India’s central bank slashes rates and eases loan repayments to battle Covid-19

Joining the war. …

India’s central bank has joined the global fight against the severe economic fallout of the Covid-19 pandemic.

To safeguard the country’s economy, Reserve Bank of India (RBI) governor Shaktikanta Das today (March 27) deployed conventional tools such as interest rate cuts and unconventional ones such as putting loan repayments on hold.

The rate cuts are the biggest since the 2008 global economic crisis. The repo rate, at which the RBI lends to commercial banks, is down 75 basis points (bps) to 4.4%, the lowest since 2004. The reverse repo rate, at which the RBI borrows from lenders, was slashed by 90 bps to 4% so as to “discourage lenders from depositing money” with the central bank.

In tandem, the Cash Reserve Ratio (CRR), or the share of deposits that banks have to mandatorily park with the RBI, saw a 100 basis points cut to 3%.

Other extraordinary measures announced today include a three-month moratorium on payment of equated monthly installments (EMIs) on all term loans, including corporate, housing, and auto. Credit card dues, however, don’t count.

This means all lenders, including non-bank entities, can allow deferment of EMI repayments from borrowers. This will not result in asset quality downgrade of banks, nor will the credit history of the borrower be impacted, the RBI assured.

Emergency meeting

The slew of measures came a week ahead of a scheduled meeting of the RBI’s monetary policy committee (MPC) on April 3.

They also come amid growing fears that Covid-19 will cripple India’s already-battered economy. “This kind of uncertain outlook has never been seen before,” Das said. “There is a possibility that large parts of the world will slip into a recession.”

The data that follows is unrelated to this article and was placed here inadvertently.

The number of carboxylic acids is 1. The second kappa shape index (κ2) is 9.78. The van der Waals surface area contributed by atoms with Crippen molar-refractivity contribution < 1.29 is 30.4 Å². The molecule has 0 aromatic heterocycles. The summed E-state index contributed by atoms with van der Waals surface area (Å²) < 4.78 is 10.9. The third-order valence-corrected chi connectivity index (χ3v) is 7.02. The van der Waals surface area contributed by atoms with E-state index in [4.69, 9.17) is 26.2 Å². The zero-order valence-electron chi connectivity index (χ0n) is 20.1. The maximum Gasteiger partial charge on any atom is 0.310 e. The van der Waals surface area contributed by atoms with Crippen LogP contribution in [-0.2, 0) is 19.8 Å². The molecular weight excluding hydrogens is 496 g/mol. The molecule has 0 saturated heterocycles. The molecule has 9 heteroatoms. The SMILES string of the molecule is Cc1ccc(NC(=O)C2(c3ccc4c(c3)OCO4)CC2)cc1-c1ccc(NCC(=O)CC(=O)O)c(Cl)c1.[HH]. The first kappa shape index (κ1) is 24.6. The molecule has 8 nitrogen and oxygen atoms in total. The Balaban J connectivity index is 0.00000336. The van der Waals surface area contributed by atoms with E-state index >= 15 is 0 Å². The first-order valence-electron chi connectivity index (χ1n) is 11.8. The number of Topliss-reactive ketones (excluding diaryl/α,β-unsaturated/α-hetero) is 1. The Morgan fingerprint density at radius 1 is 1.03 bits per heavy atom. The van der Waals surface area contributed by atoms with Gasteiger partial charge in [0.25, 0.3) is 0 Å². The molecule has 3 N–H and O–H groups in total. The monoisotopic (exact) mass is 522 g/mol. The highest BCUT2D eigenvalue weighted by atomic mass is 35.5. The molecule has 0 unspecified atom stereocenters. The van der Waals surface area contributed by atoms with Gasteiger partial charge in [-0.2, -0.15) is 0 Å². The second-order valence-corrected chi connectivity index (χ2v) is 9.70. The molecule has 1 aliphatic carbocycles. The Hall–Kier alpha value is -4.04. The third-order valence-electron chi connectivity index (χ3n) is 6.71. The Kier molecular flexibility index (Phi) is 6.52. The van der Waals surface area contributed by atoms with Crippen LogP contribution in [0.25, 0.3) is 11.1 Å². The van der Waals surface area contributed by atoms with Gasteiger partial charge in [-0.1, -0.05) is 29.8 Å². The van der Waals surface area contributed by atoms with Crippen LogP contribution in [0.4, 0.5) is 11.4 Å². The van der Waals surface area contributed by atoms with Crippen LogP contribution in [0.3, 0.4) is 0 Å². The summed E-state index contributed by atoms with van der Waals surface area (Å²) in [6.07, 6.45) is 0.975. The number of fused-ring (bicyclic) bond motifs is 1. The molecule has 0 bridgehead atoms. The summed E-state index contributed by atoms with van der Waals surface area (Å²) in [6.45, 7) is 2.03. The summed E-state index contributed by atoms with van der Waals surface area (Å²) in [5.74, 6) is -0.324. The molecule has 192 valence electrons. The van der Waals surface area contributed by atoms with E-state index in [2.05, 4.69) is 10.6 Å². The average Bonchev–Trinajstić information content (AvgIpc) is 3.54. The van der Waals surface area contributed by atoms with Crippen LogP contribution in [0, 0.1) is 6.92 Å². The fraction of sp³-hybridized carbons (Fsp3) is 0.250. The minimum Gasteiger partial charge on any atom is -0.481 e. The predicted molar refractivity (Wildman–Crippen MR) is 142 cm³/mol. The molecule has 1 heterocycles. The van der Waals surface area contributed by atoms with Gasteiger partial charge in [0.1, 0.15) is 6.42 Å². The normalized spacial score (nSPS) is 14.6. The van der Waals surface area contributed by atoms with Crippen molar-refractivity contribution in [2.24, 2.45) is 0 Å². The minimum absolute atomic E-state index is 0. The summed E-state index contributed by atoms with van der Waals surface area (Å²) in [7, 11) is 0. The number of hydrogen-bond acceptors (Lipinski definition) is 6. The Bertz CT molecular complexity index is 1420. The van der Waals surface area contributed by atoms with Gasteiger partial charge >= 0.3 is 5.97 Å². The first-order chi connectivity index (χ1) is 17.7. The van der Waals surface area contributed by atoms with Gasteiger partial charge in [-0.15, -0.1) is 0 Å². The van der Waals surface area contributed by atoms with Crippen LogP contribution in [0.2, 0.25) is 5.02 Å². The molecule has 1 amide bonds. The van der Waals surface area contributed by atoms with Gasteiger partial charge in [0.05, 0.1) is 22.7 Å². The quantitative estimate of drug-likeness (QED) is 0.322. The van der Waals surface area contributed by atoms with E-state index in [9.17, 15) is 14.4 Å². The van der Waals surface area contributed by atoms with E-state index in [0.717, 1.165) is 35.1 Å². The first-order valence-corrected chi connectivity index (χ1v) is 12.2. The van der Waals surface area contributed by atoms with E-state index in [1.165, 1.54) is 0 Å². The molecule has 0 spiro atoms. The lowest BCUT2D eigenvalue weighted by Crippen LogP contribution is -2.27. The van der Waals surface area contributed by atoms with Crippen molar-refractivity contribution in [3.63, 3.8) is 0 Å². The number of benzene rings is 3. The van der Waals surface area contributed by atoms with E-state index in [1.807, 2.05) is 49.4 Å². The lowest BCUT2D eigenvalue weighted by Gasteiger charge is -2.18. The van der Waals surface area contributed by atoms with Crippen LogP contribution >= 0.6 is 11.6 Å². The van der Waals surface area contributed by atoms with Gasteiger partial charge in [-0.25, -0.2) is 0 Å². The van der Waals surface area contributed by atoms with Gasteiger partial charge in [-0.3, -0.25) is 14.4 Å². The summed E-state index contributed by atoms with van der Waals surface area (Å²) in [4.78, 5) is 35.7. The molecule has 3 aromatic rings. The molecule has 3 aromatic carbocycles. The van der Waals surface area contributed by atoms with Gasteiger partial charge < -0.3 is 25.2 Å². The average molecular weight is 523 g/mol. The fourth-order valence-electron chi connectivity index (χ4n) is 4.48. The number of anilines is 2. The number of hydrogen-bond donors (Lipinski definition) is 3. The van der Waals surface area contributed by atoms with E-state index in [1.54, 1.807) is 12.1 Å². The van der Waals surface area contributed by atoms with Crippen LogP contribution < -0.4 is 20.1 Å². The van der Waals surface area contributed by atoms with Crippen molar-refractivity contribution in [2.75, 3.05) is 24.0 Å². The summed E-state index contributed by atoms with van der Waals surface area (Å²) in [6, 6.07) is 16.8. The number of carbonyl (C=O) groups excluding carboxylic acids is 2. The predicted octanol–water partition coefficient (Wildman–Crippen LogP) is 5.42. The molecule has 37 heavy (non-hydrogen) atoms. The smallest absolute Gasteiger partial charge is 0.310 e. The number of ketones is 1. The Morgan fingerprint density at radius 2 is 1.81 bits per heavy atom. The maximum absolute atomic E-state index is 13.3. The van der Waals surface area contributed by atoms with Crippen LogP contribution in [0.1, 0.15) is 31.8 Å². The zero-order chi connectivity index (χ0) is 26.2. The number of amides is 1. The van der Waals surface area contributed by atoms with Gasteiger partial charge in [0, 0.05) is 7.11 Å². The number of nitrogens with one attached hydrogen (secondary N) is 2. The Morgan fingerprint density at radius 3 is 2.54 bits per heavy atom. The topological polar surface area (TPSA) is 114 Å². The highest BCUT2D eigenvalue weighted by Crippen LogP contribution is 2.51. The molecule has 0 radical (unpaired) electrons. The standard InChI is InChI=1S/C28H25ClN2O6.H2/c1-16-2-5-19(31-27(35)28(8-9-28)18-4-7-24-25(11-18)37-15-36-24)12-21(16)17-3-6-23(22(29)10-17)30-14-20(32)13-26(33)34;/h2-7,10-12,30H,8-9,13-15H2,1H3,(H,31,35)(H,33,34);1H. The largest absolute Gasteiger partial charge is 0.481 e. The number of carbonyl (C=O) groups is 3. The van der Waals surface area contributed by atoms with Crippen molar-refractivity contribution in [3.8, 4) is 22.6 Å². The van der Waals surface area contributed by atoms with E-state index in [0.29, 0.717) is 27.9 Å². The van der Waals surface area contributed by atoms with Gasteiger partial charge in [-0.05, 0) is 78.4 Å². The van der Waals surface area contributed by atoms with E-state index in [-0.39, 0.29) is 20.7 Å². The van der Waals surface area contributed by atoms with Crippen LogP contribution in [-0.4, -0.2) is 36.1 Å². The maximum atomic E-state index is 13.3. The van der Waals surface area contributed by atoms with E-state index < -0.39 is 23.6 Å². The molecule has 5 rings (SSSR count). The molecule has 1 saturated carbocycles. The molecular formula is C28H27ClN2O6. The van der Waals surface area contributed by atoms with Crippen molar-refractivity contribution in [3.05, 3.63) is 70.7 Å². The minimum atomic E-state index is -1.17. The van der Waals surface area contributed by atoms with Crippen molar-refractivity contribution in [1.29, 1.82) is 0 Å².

And India cannot be immune.

An hour before the announcement, Moody’s Investor’s Service slashed India’s GDP growth forecast for calendar year 2020 from 5.3% to 2.5%. “In India, credit flow to the economy already remains severely hampered because of severe liquidity constraints in the bank and non-bank financial sectors,” said the global ratings agency.

The country is currently in the midst of a 21-day lockdown to contain the spread of the coronavirus that has brought most parts of the economy to a standstill. “We are living through an extraordinary situation,” Das admitted. “However, tough times never last, only tough people and tough institutions do.”

“Tough times never last, only tough people and tough institutions do.”

Benign inflation

The RBI said the easy monetary policy is unlikely to spur inflation, which has been above the central bank’s comfort zone in recent times, that too, mainly due to a rise in food prices. However, “due to the uncertain conditions,” Das did not give out any inflation projections.

Inflation is expected to be subdued in the coming months owing to lower food prices and falling international crude prices. The RBI cut policy rates five times in 2019 to lift a sagging economy, before pausing in December and February in view of high inflation.

The central bank’s latest measures come a day after finance minister Nirmala Sitharaman announced a Rs1.7 lakh crore ($23 billion) package to help the poor and marginalised live through the crisis. The measures ranged from direct cash transfers to an increase in wages under the nation rural employment programme (MGNREGA).

Globally, central banks are making efforts to prop sagging economies. On March 15, the US Federal Reserve had cut interest rates to near zero. This, along with the stimulus, was reminiscent of the quantitative easing measures taken in response to the global financial crisis in 2008. Following the Fed’s move, central banks in Japan, New Zealand, South Korea, and Australia, too, eased policy.

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